The free-flowing spirit of summer is a natural time to get experimental. Rules and regulations feel a lot less strict. Maybe you’ve even had the latitude to turn “work from home” into “work from the patio.” You have three months or so in which the usual rules don’t apply.
But alas, summers never seem to last. It feels like they’re over before they even begin. Before you know it, things are back to normal. Why not embrace that fleeting moment with some short but sweet changes to your hair color? Consider these ideas for different hair colors to try this summer. One or more of them may work for you.
What a Thing To Have Done, and It Was All Yellow
Remember drawing yourself and your friends with crayons as a child? Forget the basic eight-pack—even a 96-color set of crayons never seemed to represent the nuances of true blonde hair. Instead of a delicately variegated blonde crayon, you probably resorted to good old yellow or perhaps goldenrod or lemon. But none of these hues are what we would call terribly faithful to real life (though no less worthy of being pinned to the fridge). What would you say if literal yellow hair was finally an option? Summer is all about vivid colors and trying new things, and the contrast between natural blonde and bright yellow could be quite striking. Best of all, your niece’s sketch of you will be true-to-life.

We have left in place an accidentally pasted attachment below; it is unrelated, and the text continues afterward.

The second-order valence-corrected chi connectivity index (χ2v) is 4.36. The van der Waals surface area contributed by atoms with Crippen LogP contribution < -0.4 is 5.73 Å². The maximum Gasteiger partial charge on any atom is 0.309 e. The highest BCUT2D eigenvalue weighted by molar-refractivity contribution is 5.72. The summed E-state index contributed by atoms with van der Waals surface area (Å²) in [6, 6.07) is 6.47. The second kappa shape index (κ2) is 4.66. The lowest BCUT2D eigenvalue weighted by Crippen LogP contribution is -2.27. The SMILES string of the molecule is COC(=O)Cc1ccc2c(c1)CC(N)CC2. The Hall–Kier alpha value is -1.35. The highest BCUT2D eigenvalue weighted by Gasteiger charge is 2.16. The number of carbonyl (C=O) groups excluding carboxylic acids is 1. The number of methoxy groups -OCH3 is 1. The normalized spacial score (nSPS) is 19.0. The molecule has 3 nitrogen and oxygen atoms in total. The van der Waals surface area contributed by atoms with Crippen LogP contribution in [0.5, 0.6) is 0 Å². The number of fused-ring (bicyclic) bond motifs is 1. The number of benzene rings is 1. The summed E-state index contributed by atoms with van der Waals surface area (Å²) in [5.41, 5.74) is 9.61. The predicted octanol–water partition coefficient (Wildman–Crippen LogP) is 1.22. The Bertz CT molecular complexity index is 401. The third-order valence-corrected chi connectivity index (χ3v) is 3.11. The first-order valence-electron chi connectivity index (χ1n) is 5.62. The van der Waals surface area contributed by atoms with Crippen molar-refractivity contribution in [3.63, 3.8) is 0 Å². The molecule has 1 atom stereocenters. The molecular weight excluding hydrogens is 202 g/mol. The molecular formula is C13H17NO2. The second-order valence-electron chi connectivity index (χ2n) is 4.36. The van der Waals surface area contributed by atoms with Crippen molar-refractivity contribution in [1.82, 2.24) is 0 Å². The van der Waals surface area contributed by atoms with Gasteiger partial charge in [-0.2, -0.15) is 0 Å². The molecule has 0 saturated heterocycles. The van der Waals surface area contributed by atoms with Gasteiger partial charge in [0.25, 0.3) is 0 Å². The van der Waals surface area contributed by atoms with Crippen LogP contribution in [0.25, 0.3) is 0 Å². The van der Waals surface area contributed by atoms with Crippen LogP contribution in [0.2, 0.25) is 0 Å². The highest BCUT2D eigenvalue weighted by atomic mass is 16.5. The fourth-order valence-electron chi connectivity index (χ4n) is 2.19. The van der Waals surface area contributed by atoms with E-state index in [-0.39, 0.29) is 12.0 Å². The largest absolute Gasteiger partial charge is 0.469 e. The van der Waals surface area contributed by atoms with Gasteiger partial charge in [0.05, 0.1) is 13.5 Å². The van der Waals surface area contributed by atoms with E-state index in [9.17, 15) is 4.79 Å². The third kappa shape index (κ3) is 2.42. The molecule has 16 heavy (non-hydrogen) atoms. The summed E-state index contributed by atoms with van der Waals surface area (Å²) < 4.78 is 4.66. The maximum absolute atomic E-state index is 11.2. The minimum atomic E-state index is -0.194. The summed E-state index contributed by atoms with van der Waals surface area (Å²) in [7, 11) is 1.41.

Blue on Black, Tears on a River
Brunettes don’t always have to go lighter in the summer. Another way to make things a little different is to introduce some bursts of unnatural but eye-catching color on a dark base. Chunks and highlights of green, purple, and blue can make things interesting. If you decide to commit to bright hues on dark hair, though, you may need to do a little extra maintenance to make sure those colors keep shining.
All Things All at Once
There are lots of different hair colors to try this summer. Can’t decide on just one? Have you considered going with all of them? Perhaps the most extensive approach you can take to hair color for the season is a tie-dye effect that starts with a light, ash-blonde base and makes that into a canvas for all the colors of the rainbow. Streaks of gradients, pastels, neons, and more can complement each other rather than competing. They create an effect that, despite the name, isn’t straight out of Haight-Ashbury in the late 1960s. Instead, it’s almost like something out of another world altogether. This reflects summer’s whimsical atmosphere.